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Re: Martha wife of William Traylor and John Porter
Posted by: Rhoda Taylor Fone Date: March 01, 2002 at 19:30:56
In Reply to: Martha wife of William Traylor and John Porter by Stephen dudley of 896

Dear Mr. Dudley. I found your message very interesting and scholarly and I’m sure you put a good deal of thought into it. But I question your assertion that John Porter, husband of Martha, the widow Traylor, was son of John Porter, Burgess from Norfolk. How do you know? You didn’t give any documentation for this assertion.

There was certainly more than one John Porter in Henrico County. I have found mention of two being imported as headrights.

1. From Early Virginia Families Along the James River, Vol. 1 Henrico County-Goochland County: Mr. Robert Woodson received 1192 acres in Henrico, north side of James River, 26 June 1670 for transportation of 24 pers which included JNO. PORTER.

2. From Henrico County, Virginia Deeds 1677-1705, by Benjamin B. Weisiger III. 2 April 1690. There is due to Gilbert Elam, Sr. 200 acres for importation of: James Harris, JOHN PORTER, Thomas Livesay and John Walthass.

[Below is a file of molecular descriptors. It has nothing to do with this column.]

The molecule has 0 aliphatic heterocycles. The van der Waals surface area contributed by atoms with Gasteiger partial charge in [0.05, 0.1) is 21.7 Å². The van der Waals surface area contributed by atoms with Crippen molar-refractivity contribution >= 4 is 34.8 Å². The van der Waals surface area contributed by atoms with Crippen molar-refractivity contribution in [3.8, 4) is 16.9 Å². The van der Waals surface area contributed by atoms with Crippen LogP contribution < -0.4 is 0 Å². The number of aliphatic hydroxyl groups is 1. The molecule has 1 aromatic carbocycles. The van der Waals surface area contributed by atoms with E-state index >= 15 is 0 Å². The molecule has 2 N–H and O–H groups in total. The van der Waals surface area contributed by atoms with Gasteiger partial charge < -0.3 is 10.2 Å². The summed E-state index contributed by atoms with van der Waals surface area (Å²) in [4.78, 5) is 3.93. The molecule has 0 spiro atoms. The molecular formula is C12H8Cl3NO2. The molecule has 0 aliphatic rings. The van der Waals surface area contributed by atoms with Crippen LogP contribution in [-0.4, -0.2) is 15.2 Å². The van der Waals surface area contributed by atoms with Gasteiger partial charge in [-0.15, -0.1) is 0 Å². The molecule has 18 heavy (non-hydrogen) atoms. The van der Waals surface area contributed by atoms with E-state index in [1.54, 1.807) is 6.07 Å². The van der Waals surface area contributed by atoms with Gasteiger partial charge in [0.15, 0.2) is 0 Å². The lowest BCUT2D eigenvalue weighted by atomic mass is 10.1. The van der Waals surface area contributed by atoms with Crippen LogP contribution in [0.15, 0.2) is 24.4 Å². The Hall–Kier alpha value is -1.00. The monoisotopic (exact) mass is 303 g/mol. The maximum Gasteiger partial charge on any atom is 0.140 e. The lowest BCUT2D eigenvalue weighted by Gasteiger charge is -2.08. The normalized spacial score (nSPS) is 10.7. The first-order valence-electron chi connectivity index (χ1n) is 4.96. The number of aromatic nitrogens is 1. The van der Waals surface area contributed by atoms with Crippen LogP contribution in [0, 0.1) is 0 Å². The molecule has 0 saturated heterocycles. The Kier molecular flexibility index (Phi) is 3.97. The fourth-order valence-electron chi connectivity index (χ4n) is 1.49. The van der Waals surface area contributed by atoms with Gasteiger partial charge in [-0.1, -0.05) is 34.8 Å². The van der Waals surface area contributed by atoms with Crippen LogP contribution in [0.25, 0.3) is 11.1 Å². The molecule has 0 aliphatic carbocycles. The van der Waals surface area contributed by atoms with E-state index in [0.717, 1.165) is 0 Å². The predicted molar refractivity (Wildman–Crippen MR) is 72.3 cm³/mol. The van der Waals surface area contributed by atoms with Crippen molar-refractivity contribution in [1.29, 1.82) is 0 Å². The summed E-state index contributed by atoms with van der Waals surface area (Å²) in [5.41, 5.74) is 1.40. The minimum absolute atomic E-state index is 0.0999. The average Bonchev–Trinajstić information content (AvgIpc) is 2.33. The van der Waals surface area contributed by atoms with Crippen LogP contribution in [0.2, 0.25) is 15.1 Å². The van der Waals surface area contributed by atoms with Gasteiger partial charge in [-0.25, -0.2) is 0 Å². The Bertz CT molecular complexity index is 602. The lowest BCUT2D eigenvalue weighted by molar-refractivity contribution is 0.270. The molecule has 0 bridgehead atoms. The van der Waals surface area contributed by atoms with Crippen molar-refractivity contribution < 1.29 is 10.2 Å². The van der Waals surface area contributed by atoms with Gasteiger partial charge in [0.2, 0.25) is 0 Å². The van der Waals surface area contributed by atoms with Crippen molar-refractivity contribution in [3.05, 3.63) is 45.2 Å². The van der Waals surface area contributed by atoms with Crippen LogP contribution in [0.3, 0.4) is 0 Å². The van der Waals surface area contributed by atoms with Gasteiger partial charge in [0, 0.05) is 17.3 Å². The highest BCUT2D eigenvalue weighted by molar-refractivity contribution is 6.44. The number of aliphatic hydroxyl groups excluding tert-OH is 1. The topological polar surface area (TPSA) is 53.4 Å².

In addition, there is John Porter whose wife Mary was granted administration of his estate on 20 April 1689.

Martha’s husband John Porter could have been either one of the headrights above or possibly a son of the John Porter who d. in 1689.

Regarding John Porter, the Burgess from Norfolk, in 1663 John Hill became sheriff of Norfolk and began “a systematic persecution of the Quakers.” He turned in a good many people and reported to the House of Burgesses “that JOHN PORTER, the representative from Norfolk, was loving to the Quakers and stood well effected towards them, and had been at their meetings, and was so far an Anabaptist as to be against the baptizing of children.”

There was a trial which took place on Sept. 12, 1663 and John Porter admitted that he was “loving to the Friends but denied that his accusers could establish the truth of their accusations.” When they administered to him the Oath of Supremacy he refused to swear and was expelled from the House. In 1663, 35 persons, including “the ever irrepressible JOHN PORTER, JR.,” were arrested by Sheriff Hill. About ten days later he found another Quaker meeting on the ship Blessing and again arrested JOHN PORTER, JR. (Source: Seventeenth Century Isle of Wight, by John Bennett Boddie.)

Sincerely,
Rhoda Fone


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